The Fan Hitch Volume 1, Number 2, October 1998

Official Newsletter of the Inuit Sled Dog International

Table of Contents

From the Editor
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Major Announcement

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IGE Expedition News

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A Chat About Breeding

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Honour & Glory

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Behavioral Notebook

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Janice Howls
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IMHO: Pets, et al


Navigating This Site

Index of articles by subject

Index of back issues by volume number

Search The Fan Hitch


Articles to download and print

Ordering Ken MacRury's Thesis

Our comprehensive list of resources

Talk to The Fan Hitch

The Fan Hitch home page

ISDI home page


Editor's/Publisher's Statement
Editor-in-Chief: Sue Hamilton
Webmaster: Mark Hamilton
Print Edition: Imaged and distributed by the IPL students of the Ulluriaq School, Kangiqsualujjuaq, Nunavik
The Fan Hitch, Journal of the Inuit Sled Dog International, is published four times a year. It is available at no cost online at: http://thefanhitch.org.

Print subscriptions: in Canada $20.00, in USA $23.00, elsewhere $32.00 per year, postage included. All prices are in Canadian dollars. Make checks payable in Canadian dollars only to "Mark Brazeau", and send to Mark Brazeau, Box 151 Kangiqsualujjuaq QC J0M 1N0 Canada. (Back issues are also available. Contact Sue Hamilton.)


The Fan Hitch
welcomes your letters, stories, comments and suggestions. The editorial staff reserves the right to edit submissions used for publication.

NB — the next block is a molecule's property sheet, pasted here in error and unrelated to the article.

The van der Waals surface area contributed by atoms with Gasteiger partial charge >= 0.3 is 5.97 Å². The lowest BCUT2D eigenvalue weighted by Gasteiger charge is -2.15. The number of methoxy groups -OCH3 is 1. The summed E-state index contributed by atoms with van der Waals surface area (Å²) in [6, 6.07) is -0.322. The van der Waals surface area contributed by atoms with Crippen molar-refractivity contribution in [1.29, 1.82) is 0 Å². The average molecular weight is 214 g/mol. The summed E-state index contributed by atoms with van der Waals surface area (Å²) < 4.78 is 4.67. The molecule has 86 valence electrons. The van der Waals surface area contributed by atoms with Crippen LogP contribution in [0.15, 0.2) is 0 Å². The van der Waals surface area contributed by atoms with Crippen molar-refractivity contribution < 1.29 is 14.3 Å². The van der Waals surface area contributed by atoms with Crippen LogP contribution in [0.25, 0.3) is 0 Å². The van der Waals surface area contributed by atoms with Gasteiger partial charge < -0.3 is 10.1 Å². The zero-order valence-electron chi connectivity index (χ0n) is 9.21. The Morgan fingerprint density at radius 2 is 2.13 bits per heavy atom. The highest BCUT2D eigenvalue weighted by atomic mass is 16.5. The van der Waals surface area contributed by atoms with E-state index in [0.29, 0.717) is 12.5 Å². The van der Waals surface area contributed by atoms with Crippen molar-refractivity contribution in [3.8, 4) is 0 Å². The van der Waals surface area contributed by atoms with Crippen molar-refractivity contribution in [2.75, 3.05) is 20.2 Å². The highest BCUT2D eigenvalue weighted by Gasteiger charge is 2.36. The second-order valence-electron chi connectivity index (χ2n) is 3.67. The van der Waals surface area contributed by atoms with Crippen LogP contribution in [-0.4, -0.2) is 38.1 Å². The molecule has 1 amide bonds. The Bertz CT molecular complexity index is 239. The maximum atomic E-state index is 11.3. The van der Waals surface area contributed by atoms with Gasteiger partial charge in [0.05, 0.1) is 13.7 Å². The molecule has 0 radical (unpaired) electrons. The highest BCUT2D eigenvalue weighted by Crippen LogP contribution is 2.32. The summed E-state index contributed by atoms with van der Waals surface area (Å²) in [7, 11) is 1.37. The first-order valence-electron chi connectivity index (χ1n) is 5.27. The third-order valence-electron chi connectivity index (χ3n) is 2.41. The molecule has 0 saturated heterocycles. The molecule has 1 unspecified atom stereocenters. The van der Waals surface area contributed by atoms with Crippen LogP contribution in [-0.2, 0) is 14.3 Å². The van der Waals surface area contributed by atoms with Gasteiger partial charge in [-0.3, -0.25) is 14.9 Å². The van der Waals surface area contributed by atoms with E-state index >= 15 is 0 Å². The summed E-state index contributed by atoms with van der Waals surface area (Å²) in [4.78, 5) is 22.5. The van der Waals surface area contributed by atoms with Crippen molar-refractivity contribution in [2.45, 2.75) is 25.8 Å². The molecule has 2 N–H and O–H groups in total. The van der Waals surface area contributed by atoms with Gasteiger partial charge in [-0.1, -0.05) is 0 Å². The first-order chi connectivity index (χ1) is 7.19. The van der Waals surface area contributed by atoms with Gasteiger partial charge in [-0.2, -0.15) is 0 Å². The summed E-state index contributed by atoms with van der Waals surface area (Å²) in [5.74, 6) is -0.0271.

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The Inuit Sled Dog International

The Inuit Sled Dog International (ISDI) is a consortium of enthusiasts whose goal is the preservation of this ancient arctic breed in its purest form as a working dog. The ISDI's efforts are concentrated on restoring the pure Inuit Dog to its native habitat. The ISDI's coordinators welcome to your comments and questions.

ISDI Coordinator Canada:
Geneviève Montcombroux, Box 206, Inwood, MB R0C 1P0; gmontcombroux@gmail.com
ISDI Coordinator USA:
Sue Hamilton, 55 Town Line Road, Harwinton, CT 06791, mail@thefanhitch.org



A Chat About Breeding


by
Geneviève Montcombroux

The Inuit sled dog pup grows quickly. By the time he reaches six months, he is almost as tall as the adults. It is very easy to forget that under all that luxuriant fur, there isn't a big mass of muscle, and it is even easier to forget that he is really just an adolescent. I was reminded of this when the female I had selected for breeding came in heat a couple of months earlier than expected. Cousteau-Angayuk, the male, was just six months. I didn't expect him to even know what to do, but I put Tekoone in his pen in the hope something would happen. They loved each other at first sight. His interest was high, and she, being a three-year-old, showed him what to do. The eager student got an A+! Then the hopeful waiting began. After all, I've lost count of the number of people whose six-month-old males accidentally bred a female. Soon, it became obvious that there would be no puppies. Cousteau- Angayuk, for all his eagerness,was not mature enough. Are males really mature at six months? Personally, I doubt it.

As for the females, many of them have been bred on their first heat, which is regretable. The Inuit sled dog's skeleton takes three years to reach full maturity, i.e. when the bones and cartilages have finished growing and hardening. To breed a female before she is at least two years old is theequivalent of a thirteen-year-old teenager being pregnant. Whelping a litter takes a lot out of a female (as it does out of a human!). When the female is still growing herself, it takes even more out of her. A lot of calcium is leeched from her bones, leaving her prone to injuries and weakness later in life. Traditionally, Inuit people bred the females dogs young. There is no data on what damage was caused later in later life.

A female should not be bred until after two years, and everyone would agree that a female should not be bred at every heat, year after year. I would be interested to hear from Inuit sled dog owners on the subject of how often females come in heat, and if anybody is using the contraceptive pill.
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